Urban Stressors May Raise Diabetes Risk

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Urban Stressors May Raise Diabetes Risk
Urban Stressors May Raise Diabetes Risk

The heightened stress that accompanies urbanization, including relocating from rural areas to cities, may be affecting the hormone levels of people in developing nations, thereby increasing their susceptibility to diabetes and other metabolic disorders, according to new data published in the Journal of Clinical Endocrinology & Metabolism.

“Our findings indicate that people who leave a rural lifestyle for an urban environment are exposed to high levels of stress and tend to have higher levels of the hormone cortisol,” study researcher Peter Herbert Kann, MD, PhD, MA, of Philipp's University in Marburg, Germany, said in a press release. “This stress is likely contributing to the rising rates of diabetes we see in developing nations.

In their prospective, cross-sectional, diagnostic study, Dr. Kann and colleagues evaluated people from one ethnic group: the Ovahimba people of Namibia in southwestern Africa. Namibia is the second least-densely populated country in the world, with only 38.6% of its residents living in urban areas, according to background information in the study.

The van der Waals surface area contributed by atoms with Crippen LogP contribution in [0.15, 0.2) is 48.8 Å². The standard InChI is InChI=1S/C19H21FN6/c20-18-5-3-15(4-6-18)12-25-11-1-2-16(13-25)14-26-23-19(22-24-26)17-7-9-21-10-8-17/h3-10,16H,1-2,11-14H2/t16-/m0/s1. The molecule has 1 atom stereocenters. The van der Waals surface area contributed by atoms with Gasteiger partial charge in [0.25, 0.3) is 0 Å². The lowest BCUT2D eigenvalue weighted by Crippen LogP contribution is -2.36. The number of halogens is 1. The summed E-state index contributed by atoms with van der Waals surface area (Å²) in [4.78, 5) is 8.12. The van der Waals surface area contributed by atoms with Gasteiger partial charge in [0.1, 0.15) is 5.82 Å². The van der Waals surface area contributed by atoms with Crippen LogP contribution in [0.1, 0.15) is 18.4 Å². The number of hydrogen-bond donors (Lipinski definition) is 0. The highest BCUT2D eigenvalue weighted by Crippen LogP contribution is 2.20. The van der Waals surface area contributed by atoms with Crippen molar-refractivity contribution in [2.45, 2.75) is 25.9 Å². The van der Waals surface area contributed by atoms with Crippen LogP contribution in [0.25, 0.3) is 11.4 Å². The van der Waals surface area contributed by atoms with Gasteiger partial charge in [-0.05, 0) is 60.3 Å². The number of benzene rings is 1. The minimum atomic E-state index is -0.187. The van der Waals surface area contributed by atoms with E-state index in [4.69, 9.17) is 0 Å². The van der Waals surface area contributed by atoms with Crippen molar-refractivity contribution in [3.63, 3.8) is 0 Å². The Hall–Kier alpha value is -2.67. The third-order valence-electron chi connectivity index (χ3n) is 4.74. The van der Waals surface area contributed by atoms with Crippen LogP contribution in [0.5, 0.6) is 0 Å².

For the study, the researchers measured cortisol, blood sugar, cholesterol and other metabolic parameters in 60 Ovahimba people living in Opuwo, the regional capital with a population of 21,000, and in 63 Ovahimba people living at least 50 km from the nearest town or village.

Prevalence of diabetes or glucose metabolism disorders was significantly higher in the urban group when compared with the rural group (28.3% vs. 12.7%; P=.04). Similarly, cortisol levels were significantly higher among those living in urban vs. rural areas.

Furthermore, unfavorable changes were noted in other metabolic parameters in the urban group, including hip circumference (P<.001); waist circumference (P<.001); BMI (P=.014); systolic blood pressure (BP) at rest (P<.001); diastolic BP at rest (P=.002); systolic BP after exercise (P<.001); heart rate after exercise (P=.007); fasting glucose (P<.001); 2-hour glucose by oral glucose tolerance test (P=.002); triglycerides (P=.04); HDL cholesterol (P=.014); and prevalence of metabolic syndrome (P<.001).

The researchers found that the urban group had an increased intake of fast foods and sweets and less physical activity than the rural group, but Dr. Kann noted that the differences in cortisol likely played a large role in these metabolic differences as well.

“The results suggest sociocultural instability caused by urbanization contributes to an increased risk of developing diabetes or another metabolic disorder,” Dr. Kann said. “This is the first prospective study to systematically show the body's regulation of the hormone cortisol plays a part in the metabolic changes brought on by the shift to an urban lifestyle.”


  1. Kann PH et al. J Clin Endocrinol Metab. 2014;doi:10.1210/jc.2014-2625.
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